Apple and Nokia Gain in Smartphone Sales

The numbers are out from market research houses, and the biggest winners for the first quarter of 2010 in smartphones were Apple and Nokia. Both companies saw their sales surge from the same period in 2009, and both gained market share, according to figures released Apr. 30 by Boston-based researcher Strategy Analytics.

The telecom research firm figures the global market for smartphones—handsets that support wireless e-mail, Internet access, downloadable apps, and often touchscreen- or stylus-based user interfaces—grew by a sprightly 50% vs. the first quarter of 2009, to 53.7 million units. That amounts to about 18% of overall handset unit sales, up from just under 15% a year earlier. Apple’s sales grew a dazzling 132%, to 8.8 million units, while Nokia’s grew an impressive 57%, to 21.5 million units.

Canada’s Research In Motion was no slouch, either: The BlackBerry-maker shipped 10.6 million units in the quarter, up 45% from a year earlier, giving it the No. 2 position overall in the category, according to Strategy Analytics. But RIM’s market share in smartphones slipped slightly to 19.7%. Finland’s Nokia commanded 40% of the market—up from 38.2% in the first quarter of 2009—and California-based Apple walked away with 16.4% share, vs. 10.6% a year earlier.

Of course, smartphones are still a relatively small (if profitable) part of the overall mobile phone market, where Nokia and the Korean giants Samsung and LG Electronics continue to dominate. Figures released Apr. 30 by researcher IDC show that the global market for all kinds of handsets, which run the gamut from high-priced devices with video and GPS navigation to lowly voice-and-texting models, surged a healthy 21.7% in the quarter, to 242.2 million units, vs. the same period in 2009.

IDC cautions that this isn’t a sustainable growth rate, given that last year’s first quarter—amid the depths of the global economic downturn—was one of the worst on record. Overall, IDC expects mobile phone shipments this year to climb by about 11% vs. 2009. But in an encouraging sign for mobile operators who have invested billions in building out third-generation (3G) networks that support faster wireless data connections, ABI Research said on Apr. 30 that for the first time in history sales of 3G-compatible phones in the first quarter of 2010 eclipsed those of earlier-generation (2G) devices.

Nokia didn't fare as well in the broader market as it did in smartphones: It shipped 107.8 million units in the quarter, up 15.7%, but it lost some market share, clocking in at 36.6% overall, compared with 38.4% a year earlier. Most of the difference owes to continued success by Samsung, which now has nearly 22% of the market (up from 18.9% a year earlier), and to gains by RIM. Samsung has boosted its distribution in developing markets and has lifted its average selling price with higher-end devices, while RIM has managed to expand its market beyond its core corporate clientele to a growing number of consumers— especially "text-crazy teens," as IDC puts it.

LG Electronics and the Japanese-Swedish Sony Ericsson joint venture both lost share, though LG held on to a clear No. 3 position. No. 5-ranked Sony Ericsson's unit sales fell a worrisome 27.6%, but it returned to profitability in the quarter after a stretch of losses and introduced a number of snazzy models, including the Xperia X10 and Vivaz, that could help it claw back market share and maintain or raise its high average selling price going forward.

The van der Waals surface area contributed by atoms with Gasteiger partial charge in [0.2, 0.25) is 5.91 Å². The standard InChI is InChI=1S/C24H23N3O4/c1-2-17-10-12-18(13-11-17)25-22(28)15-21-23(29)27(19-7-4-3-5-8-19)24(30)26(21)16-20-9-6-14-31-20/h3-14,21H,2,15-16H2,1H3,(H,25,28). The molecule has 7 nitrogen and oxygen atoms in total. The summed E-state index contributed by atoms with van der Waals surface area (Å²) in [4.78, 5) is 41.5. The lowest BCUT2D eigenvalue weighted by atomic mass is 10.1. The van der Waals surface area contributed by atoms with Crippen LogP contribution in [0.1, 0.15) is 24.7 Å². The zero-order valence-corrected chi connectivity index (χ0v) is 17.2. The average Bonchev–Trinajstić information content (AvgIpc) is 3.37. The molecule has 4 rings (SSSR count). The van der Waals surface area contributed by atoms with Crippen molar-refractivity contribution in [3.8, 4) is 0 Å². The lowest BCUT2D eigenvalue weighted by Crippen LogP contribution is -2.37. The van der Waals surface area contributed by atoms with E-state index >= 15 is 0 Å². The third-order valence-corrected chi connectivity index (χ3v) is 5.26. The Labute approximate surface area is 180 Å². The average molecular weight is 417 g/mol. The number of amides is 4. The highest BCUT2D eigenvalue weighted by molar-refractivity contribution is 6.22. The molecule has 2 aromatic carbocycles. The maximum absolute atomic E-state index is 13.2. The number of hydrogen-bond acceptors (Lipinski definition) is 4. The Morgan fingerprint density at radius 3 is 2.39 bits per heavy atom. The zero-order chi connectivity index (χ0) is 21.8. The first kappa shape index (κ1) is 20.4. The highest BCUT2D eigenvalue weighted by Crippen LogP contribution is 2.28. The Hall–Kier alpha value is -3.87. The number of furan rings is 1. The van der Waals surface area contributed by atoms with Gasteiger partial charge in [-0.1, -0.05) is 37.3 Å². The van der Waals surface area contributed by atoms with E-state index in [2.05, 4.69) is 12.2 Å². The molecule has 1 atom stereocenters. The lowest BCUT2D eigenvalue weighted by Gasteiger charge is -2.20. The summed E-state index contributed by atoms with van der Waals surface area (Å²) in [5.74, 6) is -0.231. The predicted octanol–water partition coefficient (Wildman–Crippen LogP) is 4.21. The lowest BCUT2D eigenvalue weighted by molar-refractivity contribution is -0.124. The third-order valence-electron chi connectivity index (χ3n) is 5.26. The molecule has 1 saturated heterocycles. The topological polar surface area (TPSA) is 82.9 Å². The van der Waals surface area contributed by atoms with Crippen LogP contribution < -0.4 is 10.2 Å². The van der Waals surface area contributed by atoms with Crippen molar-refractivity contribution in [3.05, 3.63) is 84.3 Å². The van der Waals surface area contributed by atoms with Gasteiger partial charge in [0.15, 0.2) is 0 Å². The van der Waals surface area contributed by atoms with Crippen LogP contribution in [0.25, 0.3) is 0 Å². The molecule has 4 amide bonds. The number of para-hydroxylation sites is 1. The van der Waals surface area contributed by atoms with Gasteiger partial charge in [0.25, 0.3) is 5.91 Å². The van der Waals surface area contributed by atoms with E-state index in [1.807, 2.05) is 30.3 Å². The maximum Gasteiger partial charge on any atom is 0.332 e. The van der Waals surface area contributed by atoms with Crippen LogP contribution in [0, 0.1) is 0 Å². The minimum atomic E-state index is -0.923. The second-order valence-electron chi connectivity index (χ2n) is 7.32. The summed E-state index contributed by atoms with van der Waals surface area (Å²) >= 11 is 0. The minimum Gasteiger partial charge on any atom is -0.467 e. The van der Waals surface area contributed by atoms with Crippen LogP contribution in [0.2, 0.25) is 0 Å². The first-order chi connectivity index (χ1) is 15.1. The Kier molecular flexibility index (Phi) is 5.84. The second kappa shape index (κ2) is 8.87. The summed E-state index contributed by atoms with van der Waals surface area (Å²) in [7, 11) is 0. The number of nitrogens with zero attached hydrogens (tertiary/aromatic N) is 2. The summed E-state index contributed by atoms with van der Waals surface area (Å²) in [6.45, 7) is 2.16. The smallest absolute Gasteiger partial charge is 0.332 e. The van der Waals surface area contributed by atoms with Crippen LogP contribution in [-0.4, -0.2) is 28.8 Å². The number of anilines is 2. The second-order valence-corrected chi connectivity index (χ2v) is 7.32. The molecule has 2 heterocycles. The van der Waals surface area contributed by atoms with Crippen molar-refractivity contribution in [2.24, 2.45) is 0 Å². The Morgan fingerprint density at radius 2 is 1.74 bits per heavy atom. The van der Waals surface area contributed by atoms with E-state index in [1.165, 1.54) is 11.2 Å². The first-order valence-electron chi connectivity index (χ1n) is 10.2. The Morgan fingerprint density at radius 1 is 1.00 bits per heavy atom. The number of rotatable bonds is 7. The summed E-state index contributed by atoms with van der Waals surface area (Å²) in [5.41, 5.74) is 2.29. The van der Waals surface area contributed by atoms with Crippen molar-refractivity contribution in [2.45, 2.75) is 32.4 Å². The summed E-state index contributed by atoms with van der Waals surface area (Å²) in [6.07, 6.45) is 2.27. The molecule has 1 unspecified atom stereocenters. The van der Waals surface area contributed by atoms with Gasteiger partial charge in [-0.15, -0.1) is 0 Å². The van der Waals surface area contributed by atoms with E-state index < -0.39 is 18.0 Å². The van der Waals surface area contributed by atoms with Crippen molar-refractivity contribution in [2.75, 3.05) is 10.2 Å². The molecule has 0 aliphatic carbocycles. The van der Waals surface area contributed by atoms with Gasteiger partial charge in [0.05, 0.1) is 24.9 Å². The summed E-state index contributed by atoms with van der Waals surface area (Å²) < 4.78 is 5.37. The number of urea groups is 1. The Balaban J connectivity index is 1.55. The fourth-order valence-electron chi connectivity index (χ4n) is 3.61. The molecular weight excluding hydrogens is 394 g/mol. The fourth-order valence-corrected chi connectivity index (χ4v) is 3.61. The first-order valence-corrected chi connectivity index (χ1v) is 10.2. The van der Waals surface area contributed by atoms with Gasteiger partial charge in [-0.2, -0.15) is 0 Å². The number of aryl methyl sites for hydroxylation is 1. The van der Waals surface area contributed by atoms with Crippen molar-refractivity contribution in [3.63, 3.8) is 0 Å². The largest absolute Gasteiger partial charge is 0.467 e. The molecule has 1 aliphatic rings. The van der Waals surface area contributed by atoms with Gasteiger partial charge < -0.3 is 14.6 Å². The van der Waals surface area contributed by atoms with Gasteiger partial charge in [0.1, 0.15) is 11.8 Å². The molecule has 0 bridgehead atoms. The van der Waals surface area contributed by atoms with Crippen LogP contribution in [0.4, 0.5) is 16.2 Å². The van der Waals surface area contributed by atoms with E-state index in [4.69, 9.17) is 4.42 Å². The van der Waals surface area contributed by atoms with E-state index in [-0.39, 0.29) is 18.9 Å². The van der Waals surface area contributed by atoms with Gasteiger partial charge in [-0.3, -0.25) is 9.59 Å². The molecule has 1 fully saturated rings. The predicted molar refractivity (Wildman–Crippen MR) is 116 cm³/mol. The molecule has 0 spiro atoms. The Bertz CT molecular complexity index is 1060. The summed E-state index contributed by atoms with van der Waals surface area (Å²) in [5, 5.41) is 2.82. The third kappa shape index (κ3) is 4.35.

Motorola, which turned in numbers that signaled something of a turnaround, nevertheless fell out of the top five for the first time in history. IDC figures that the "other" category, which includes Motorola, Apple, and dozens of smaller makers, grew slightly from 24.3% of the market a year ago to 25.3% in the first quarter. Motorola's results were boosted by an improved showing in smartphones—especially devices based on the Android operating system from Google. While noting that Motorola's overall cell phone sales fell by 43% year-over-year, researcher Rethink Wireless notes that Motorola's results "offered the most concrete indication yet that the firm's handset turnaround is underway."

Among the factors that could help Motorola are its growing success in the market for handsets based on Android. Equity analyst Mark McKechnie of Broadpoint AmTech says that Google appears to be "backing away from its own branded phone," the Nexus One. At the same time, Hewlett-Packard's acquisition of Palm signals that the computer giant could lessen its support for both Android and Microsoft's Windows Mobile in favor of the well-regarded WebOS operating system developed by Palm. The result, McKechnie says, could be that Motorola will emerge as "the leading Android vendor." If Android takes off, that could give Motorola an edge in the market, though analysts say it still needs to develop its global distribution.

Winning the battle for mobile phone market share and profits looks increasingly to rely on success in smartphones. Lower-end devices will still command the lion's share of the business, and in that regard Nokia, Samsung, and LG are still well positioned. But as Apple and RIM continue to gain, and as Motorola finds new footing in Android devices, the fight is far from finished. The next few quarters could chart a new path for the mobile phone industry and for the consumers around the world who continue to snap up handsets at a remarkable rate.

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